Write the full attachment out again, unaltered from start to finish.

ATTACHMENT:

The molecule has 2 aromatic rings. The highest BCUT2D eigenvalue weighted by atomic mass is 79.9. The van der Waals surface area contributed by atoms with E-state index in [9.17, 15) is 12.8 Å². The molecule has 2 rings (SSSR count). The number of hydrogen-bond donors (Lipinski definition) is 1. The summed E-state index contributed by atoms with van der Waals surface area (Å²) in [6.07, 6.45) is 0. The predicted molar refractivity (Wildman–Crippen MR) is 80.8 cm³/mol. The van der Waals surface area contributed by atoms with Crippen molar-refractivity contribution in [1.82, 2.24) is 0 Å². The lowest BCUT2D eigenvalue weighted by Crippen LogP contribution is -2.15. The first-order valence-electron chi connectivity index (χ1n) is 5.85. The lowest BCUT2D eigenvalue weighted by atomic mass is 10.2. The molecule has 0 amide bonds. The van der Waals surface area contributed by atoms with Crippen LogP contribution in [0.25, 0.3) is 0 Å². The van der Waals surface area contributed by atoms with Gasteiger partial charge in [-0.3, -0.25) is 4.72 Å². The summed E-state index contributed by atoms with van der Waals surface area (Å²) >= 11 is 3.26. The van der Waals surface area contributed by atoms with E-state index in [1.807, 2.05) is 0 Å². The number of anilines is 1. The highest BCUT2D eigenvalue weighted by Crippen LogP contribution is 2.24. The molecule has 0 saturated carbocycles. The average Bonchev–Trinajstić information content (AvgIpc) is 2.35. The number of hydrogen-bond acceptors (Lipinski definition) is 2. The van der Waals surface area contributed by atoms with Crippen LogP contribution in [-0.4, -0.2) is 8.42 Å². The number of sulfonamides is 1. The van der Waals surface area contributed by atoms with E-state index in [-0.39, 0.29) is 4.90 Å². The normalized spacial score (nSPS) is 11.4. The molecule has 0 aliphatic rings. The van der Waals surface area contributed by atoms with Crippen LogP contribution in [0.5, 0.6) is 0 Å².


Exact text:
The molecule has 2 aromatic rings. The highest BCUT2D eigenvalue weighted by atomic mass is 79.9. The van der Waals surface area contributed by atoms with E-state index in [9.17, 15) is 12.8 Å². The molecule has 2 rings (SSSR count). The number of hydrogen-bond donors (Lipinski definition) is 1. The summed E-state index contributed by atoms with van der Waals surface area (Å²) in [6.07, 6.45) is 0. The predicted molar refractivity (Wildman–Crippen MR) is 80.8 cm³/mol. The van der Waals surface area contributed by atoms with Crippen molar-refractivity contribution in [1.82, 2.24) is 0 Å². The lowest BCUT2D eigenvalue weighted by Crippen LogP contribution is -2.15. The first-order valence-electron chi connectivity index (χ1n) is 5.85. The lowest BCUT2D eigenvalue weighted by atomic mass is 10.2. The molecule has 0 amide bonds. The van der Waals surface area contributed by atoms with Crippen LogP contribution in [0.25, 0.3) is 0 Å². The van der Waals surface area contributed by atoms with Gasteiger partial charge in [-0.3, -0.25) is 4.72 Å². The summed E-state index contributed by atoms with van der Waals surface area (Å²) >= 11 is 3.26. The van der Waals surface area contributed by atoms with E-state index in [1.807, 2.05) is 0 Å². The number of anilines is 1. The highest BCUT2D eigenvalue weighted by Crippen LogP contribution is 2.24. The molecule has 0 saturated carbocycles. The average Bonchev–Trinajstić information content (AvgIpc) is 2.35. The number of hydrogen-bond acceptors (Lipinski definition) is 2. The van der Waals surface area contributed by atoms with Crippen LogP contribution in [-0.4, -0.2) is 8.42 Å². The number of sulfonamides is 1. The van der Waals surface area contributed by atoms with E-state index in [-0.39, 0.29) is 4.90 Å². The normalized spacial score (nSPS) is 11.4. The molecule has 0 aliphatic rings. The van der Waals surface area contributed by atoms with Crippen LogP contribution in [0.5, 0.6) is 0 Å².